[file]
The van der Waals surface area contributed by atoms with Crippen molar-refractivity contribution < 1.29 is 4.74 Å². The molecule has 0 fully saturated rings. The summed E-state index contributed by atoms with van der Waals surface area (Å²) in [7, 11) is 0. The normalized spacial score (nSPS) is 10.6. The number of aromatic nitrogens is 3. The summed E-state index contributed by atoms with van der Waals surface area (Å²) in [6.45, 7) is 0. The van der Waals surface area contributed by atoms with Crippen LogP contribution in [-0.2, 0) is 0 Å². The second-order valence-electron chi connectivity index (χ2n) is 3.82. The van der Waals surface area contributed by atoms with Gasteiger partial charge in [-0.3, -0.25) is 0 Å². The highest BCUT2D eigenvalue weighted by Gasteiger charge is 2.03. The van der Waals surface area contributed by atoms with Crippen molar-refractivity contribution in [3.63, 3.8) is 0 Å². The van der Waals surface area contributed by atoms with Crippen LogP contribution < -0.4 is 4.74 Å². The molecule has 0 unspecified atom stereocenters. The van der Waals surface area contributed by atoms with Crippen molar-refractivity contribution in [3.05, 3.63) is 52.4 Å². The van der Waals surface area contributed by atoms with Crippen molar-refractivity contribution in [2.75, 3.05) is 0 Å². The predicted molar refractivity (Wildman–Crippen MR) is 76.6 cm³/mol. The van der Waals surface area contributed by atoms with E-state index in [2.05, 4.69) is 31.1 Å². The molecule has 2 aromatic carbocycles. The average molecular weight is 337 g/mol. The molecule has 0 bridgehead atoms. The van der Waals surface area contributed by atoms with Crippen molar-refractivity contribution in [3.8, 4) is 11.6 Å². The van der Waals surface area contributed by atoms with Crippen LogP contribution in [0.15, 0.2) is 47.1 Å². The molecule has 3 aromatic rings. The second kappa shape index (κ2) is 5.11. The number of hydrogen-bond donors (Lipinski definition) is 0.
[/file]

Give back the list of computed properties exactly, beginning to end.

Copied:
The van der Waals surface area contributed by atoms with Crippen molar-refractivity contribution < 1.29 is 4.74 Å². The molecule has 0 fully saturated rings. The summed E-state index contributed by atoms with van der Waals surface area (Å²) in [7, 11) is 0. The normalized spacial score (nSPS) is 10.6. The number of aromatic nitrogens is 3. The summed E-state index contributed by atoms with van der Waals surface area (Å²) in [6.45, 7) is 0. The van der Waals surface area contributed by atoms with Crippen LogP contribution in [-0.2, 0) is 0 Å². The second-order valence-electron chi connectivity index (χ2n) is 3.82. The van der Waals surface area contributed by atoms with Gasteiger partial charge in [-0.3, -0.25) is 0 Å². The highest BCUT2D eigenvalue weighted by Gasteiger charge is 2.03. The van der Waals surface area contributed by atoms with Crippen molar-refractivity contribution in [3.63, 3.8) is 0 Å². The van der Waals surface area contributed by atoms with Crippen LogP contribution < -0.4 is 4.74 Å². The molecule has 0 unspecified atom stereocenters. The van der Waals surface area contributed by atoms with Crippen molar-refractivity contribution in [3.05, 3.63) is 52.4 Å². The van der Waals surface area contributed by atoms with Crippen molar-refractivity contribution in [2.75, 3.05) is 0 Å². The predicted molar refractivity (Wildman–Crippen MR) is 76.6 cm³/mol. The van der Waals surface area contributed by atoms with E-state index in [2.05, 4.69) is 31.1 Å². The molecule has 2 aromatic carbocycles. The average molecular weight is 337 g/mol. The molecule has 0 bridgehead atoms. The van der Waals surface area contributed by atoms with Crippen molar-refractivity contribution in [3.8, 4) is 11.6 Å². The van der Waals surface area contributed by atoms with Crippen LogP contribution in [0.15, 0.2) is 47.1 Å². The molecule has 3 aromatic rings. The second kappa shape index (κ2) is 5.11. The number of hydrogen-bond donors (Lipinski definition) is 0.